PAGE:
Mocha Buttercream Icing
4-5 cups powdered sugar (you should probably sift it, but I didn’t, and the world didn’t end)
1 stick softened butter
¼ cup prepared coffee (save your coffee from the morning pot)
4 oz. semisweet baking chocolate, melted in double boiler and cooled
1. Melt chocolate in double boiler (as above), or gently in the microwave, stirring often. Add coffee to chocolate and mix together. Let cool.
2. Whisk butter until smooth and gradually add 3 cups of powdered sugar. I went a little crazy with this stage (look, the cake smelled really good) and ended up with powdered sugar carnage. There was sugar in crannies I didn’t know the kitchen had. It was too much for the dog to even lick up off the floor. TMI?
3. Gradually add in chocolate and remaining sugar, tasting to test for your preference in sweetness and/or testing the texture. I wanted a very thick icing, as meltage is a problem in Tejas.
Assembling the Cake and Cake Balls
Single-Layer Mocha Birthday Cake
1 layer of the cake (½ cake recipe)
About ½ the icing (1 ½ cups)
Sprinkles of your choosing
1. Remove cake from oven and flash freeze on a cooling rack. Gently remove from pan (use a knife to scrape along the sides) and arrange on serving platter. For me this process requires two large dinner plates--I turn it out onto one plate, then flip it back over onto the over plate, so that it ends up domed side up. Sliding pieces of parchment or wax paper under the edges can make it easier to clean up the plate after icing (crumbs go everywhere).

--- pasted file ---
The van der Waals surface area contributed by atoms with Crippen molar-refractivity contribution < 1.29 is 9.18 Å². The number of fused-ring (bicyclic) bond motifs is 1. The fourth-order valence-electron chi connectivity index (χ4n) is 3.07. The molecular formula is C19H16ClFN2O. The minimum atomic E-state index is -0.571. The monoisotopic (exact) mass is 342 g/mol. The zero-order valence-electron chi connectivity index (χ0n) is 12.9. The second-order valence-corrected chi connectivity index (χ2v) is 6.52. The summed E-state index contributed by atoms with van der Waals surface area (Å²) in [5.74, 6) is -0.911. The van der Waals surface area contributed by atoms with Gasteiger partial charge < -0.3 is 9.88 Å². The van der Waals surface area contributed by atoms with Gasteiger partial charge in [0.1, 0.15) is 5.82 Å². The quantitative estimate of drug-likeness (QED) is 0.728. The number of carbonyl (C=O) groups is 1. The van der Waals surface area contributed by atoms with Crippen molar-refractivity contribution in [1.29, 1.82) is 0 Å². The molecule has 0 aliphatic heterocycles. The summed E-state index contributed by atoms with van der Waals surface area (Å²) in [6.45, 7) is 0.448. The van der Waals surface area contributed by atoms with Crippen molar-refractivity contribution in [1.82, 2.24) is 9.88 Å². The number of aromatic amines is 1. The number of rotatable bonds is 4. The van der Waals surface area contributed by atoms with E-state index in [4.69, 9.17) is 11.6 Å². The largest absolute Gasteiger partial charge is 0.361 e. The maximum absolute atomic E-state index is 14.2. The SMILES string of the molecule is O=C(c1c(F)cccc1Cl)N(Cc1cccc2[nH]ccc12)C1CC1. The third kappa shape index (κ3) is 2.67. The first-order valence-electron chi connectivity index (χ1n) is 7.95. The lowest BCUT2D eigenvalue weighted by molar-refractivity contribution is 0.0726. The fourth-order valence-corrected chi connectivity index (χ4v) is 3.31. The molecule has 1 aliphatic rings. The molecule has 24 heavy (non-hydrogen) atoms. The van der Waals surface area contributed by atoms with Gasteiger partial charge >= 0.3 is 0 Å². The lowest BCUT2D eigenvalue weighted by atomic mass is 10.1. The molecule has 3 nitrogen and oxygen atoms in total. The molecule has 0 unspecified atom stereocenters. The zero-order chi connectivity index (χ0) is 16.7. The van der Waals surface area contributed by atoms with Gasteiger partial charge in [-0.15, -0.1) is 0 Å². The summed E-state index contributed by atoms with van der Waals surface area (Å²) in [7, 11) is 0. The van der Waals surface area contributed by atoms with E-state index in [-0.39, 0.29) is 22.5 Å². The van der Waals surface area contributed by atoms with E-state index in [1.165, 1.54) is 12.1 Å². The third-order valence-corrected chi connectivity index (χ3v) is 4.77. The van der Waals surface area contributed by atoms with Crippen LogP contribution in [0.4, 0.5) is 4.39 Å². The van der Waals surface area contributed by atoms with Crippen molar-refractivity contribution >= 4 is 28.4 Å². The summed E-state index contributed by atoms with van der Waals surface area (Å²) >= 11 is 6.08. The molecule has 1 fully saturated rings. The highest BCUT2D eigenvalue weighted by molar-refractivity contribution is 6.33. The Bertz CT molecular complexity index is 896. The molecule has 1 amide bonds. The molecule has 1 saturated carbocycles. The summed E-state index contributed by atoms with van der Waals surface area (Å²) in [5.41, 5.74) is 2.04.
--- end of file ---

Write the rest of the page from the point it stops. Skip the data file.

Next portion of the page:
2. Put a huge pile of icing on the top and go to town. I use a huge icing spreader, but you can make do with a butter knife or rubber spatula if you have to.
3. Sprinkle with sprinkles!
Triple Chocolate Cake Balls
1 layer cake (½ the cake recipe) About ½ the icing (1 ½ cups) 1. Crumble into crumbles with your fingers and/or a fork. Mix in 1 ½ cups icing (or to your taste) until homogeneous. Roll balls to desired size (I used 2 Tablespoons of cake-icing per ball, since I like them to be more than one bitesized). On a sheetpan lined with parchment paper, flash freeze balls for easier handling.
2. Meanwhile, melt 12 oz. bittersweet or semi-sweet chocolate in a double boiler (as above).
3. Use two forks to roll each ball in chocolate. Set immediately on wire rack (over parchment paper, for easy cleanup). Sprinkle with desired toppings. Sprinkles of all colors were good, but some were into the coarse sea salt I added to a few. Let sit until chocolate coating hardens completely.
4. Put a candle in it, even it’s not your birthday?
Randle is a food writer, photographer, restaurant owner, dog lover and general basket case in Central Texas. Check out her food and recipes at CrandleCakes.com. Follow her on Instagram, Twitter, and Pinterest.